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100% Crop

The term 100% crop is somewhat of a misnomer, in that if you were to do a 100% crop on an image you would have the complete image. 
What is really meant by a 100% crop is, a part of an image that is viewed at the original resolution. 
On your computer you may not be able to see the complete image unless you reduce the size. If you want to show someone the original size image, there are 2 things you can do. One is show the full size image and scroll around the screen or you can do a 100% crop and just show a small part of the image at its original size.
Slide 1
The term 100% crop is somewhat of a misnomer, in that if you were to do a 100% crop on an image you would have the complete image.
What is really meant by a 100% crop is, a part of an image that is viewed at the original resolution.
On your computer you may not be able to see the complete image unless you reduce the size. If you want to show someone the original size image, there are 2 things you can do. One is show the full size image and scroll around the screen or you can do a 100% crop and just show a small part of the image at its original size.
When you look at the full size image, you can imagine that it is made up of a whole lot of little 800 x 600 pieces. Think of it like a picture puzzle, after you have it all together it makes a nice big picture. The puzzle is made up of a whole lot of small pieces. 
Now if you take one of those little pieces out and look at it on it's own, that is the same thing you are doing with a 100% crop. 
If you look at the image at the left, which is our picture puzzle, you will see all the pieces and each piece is 800 x 600. Now if you were to pick up one piece you would see just a small part of the large image. 
So this is an 800 x 600, 100% crop.
Slide 2
When you look at the full size image, you can imagine that it is made up of a whole lot of little 800 x 600 pieces. Think of it like a picture puzzle, after you have it all together it makes a nice big picture. The puzzle is made up of a whole lot of small pieces.
Now if you take one of those little pieces out and look at it on it's own, that is the same thing you are doing with a 100% crop.
If you look at the image at the left, which is our picture puzzle, you will see all the pieces and each piece is 800 x 600. Now if you were to pick up one piece you would see just a small part of the large image.
So this is an 800 x 600, 100% crop.
I am sorry that I do not have other editing software or know how to use a Mac, so this is all done in Adobe Photoshop and or Elements for a PC. 
Open your image from the camera, select the Marquee tool. Make sure the settings at the top are set the way they need to be. 
The Style should be set to Fixed Size, width at 800 px and height at 600 px. Remember we are doing an 800 x 600 crop, the size can be anything you want.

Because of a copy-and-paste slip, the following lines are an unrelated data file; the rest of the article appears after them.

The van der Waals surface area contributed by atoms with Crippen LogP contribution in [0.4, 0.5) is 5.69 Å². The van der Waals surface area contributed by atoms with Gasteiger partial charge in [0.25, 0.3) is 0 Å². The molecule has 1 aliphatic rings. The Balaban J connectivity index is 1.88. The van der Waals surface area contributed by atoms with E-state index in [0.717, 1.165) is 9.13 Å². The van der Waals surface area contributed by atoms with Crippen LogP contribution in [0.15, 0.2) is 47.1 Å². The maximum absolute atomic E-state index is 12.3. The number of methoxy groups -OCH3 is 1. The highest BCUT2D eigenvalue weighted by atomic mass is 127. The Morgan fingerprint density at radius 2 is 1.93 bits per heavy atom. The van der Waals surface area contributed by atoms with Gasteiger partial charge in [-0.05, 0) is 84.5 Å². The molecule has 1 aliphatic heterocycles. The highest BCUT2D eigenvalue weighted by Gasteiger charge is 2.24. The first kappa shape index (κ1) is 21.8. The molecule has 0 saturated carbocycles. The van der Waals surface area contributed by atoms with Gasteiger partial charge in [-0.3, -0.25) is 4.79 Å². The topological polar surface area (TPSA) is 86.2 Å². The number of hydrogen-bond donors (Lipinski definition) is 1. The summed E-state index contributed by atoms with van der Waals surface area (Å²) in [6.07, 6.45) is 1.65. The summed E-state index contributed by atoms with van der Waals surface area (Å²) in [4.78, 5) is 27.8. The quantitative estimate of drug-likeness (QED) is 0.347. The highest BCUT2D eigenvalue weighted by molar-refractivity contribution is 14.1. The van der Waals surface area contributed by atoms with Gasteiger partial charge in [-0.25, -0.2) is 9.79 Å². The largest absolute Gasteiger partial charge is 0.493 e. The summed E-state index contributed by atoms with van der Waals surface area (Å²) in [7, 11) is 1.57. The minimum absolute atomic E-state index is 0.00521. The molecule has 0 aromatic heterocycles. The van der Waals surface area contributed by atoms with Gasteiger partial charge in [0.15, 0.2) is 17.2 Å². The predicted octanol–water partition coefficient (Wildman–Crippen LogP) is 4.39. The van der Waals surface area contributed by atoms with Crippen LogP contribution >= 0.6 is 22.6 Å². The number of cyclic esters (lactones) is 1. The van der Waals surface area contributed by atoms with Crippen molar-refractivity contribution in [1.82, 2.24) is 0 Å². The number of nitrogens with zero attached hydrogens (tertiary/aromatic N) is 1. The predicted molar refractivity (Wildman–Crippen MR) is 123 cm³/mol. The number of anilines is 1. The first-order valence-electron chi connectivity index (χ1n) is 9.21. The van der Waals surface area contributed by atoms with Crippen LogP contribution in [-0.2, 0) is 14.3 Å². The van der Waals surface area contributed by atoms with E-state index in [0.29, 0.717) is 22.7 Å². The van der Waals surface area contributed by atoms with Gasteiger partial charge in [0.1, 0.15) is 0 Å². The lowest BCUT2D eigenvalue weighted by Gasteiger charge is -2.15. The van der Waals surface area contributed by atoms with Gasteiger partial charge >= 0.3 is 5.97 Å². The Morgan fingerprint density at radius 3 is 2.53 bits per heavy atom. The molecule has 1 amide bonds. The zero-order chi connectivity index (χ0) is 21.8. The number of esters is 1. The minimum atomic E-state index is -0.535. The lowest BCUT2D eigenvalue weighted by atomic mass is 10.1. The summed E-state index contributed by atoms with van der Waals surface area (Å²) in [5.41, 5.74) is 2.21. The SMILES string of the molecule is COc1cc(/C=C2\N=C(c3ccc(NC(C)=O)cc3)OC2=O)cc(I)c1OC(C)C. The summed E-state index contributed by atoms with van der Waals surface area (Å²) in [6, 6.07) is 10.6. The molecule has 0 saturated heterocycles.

Slide 3
I am sorry that I do not have other editing software or know how to use a Mac, so this is all done in Adobe Photoshop and or Elements for a PC.
Open your image from the camera, select the Marquee tool. Make sure the settings at the top are set the way they need to be.
The Style should be set to "Fixed Size", width at "800 px" and height at "600 px". Remember we are doing an 800 x 600 crop, the size can be anything you want.
After you have made the settings at the top, all you have to do is click on your image. You will now see a 'Bounding box', move the box to the position where you want the crop to be, or the patch cut from. After it is at the correct position click on Image on the tool-bar and then slide down and click Crop, thats it, you have your 100% crop and the image is now only 800 x 600. At this point all you have to do is save it to a new image, click on File on the tool-bar and slide to Save As, give it a new file name and you are done. 
Remember you can view the image at any size you like, but if you have the setting right on the top for the Marquee tool you will get the correct size image.
Slide 4
After you have made the settings at the top, all you have to do is click on your image. You will now see a 'Bounding box', move the box to the position where you want the crop to be, or the patch cut from. After it is at the correct position click on "Image" on the tool-bar and then slide down and click "Crop", thats it, you have your 100% crop and the image is now only 800 x 600. At this point all you have to do is save it to a new image, click on "File" on the tool-bar and slide to "Save As", give it a new file name and you are done.
Remember you can view the image at any size you like, but if you have the setting right on the top for the Marquee tool you will get the correct size image.